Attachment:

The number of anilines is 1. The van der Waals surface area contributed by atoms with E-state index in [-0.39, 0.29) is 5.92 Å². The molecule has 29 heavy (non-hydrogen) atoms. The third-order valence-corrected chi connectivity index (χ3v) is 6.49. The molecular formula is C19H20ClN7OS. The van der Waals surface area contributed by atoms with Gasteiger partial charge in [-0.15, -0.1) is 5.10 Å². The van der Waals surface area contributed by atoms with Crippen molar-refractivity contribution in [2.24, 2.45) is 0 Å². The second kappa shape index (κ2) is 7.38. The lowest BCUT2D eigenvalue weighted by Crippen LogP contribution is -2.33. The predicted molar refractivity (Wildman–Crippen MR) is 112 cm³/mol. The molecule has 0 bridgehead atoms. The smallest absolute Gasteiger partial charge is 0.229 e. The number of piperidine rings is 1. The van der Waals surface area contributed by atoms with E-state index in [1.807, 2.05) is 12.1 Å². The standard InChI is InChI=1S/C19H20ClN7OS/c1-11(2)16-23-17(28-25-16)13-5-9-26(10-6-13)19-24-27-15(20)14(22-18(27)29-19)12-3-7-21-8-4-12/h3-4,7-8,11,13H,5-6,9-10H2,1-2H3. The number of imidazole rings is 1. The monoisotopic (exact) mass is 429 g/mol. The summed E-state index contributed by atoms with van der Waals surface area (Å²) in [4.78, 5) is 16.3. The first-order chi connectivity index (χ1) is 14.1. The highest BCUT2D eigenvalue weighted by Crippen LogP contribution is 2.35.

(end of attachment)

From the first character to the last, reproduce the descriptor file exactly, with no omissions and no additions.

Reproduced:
The number of anilines is 1. The van der Waals surface area contributed by atoms with E-state index in [-0.39, 0.29) is 5.92 Å². The molecule has 29 heavy (non-hydrogen) atoms. The third-order valence-corrected chi connectivity index (χ3v) is 6.49. The molecular formula is C19H20ClN7OS. The van der Waals surface area contributed by atoms with Gasteiger partial charge in [-0.15, -0.1) is 5.10 Å². The van der Waals surface area contributed by atoms with Crippen molar-refractivity contribution in [2.24, 2.45) is 0 Å². The second kappa shape index (κ2) is 7.38. The lowest BCUT2D eigenvalue weighted by Crippen LogP contribution is -2.33. The predicted molar refractivity (Wildman–Crippen MR) is 112 cm³/mol. The molecule has 0 bridgehead atoms. The smallest absolute Gasteiger partial charge is 0.229 e. The number of piperidine rings is 1. The van der Waals surface area contributed by atoms with E-state index in [1.807, 2.05) is 12.1 Å². The standard InChI is InChI=1S/C19H20ClN7OS/c1-11(2)16-23-17(28-25-16)13-5-9-26(10-6-13)19-24-27-15(20)14(22-18(27)29-19)12-3-7-21-8-4-12/h3-4,7-8,11,13H,5-6,9-10H2,1-2H3. The number of imidazole rings is 1. The monoisotopic (exact) mass is 429 g/mol. The summed E-state index contributed by atoms with van der Waals surface area (Å²) in [4.78, 5) is 16.3. The first-order chi connectivity index (χ1) is 14.1. The highest BCUT2D eigenvalue weighted by Crippen LogP contribution is 2.35.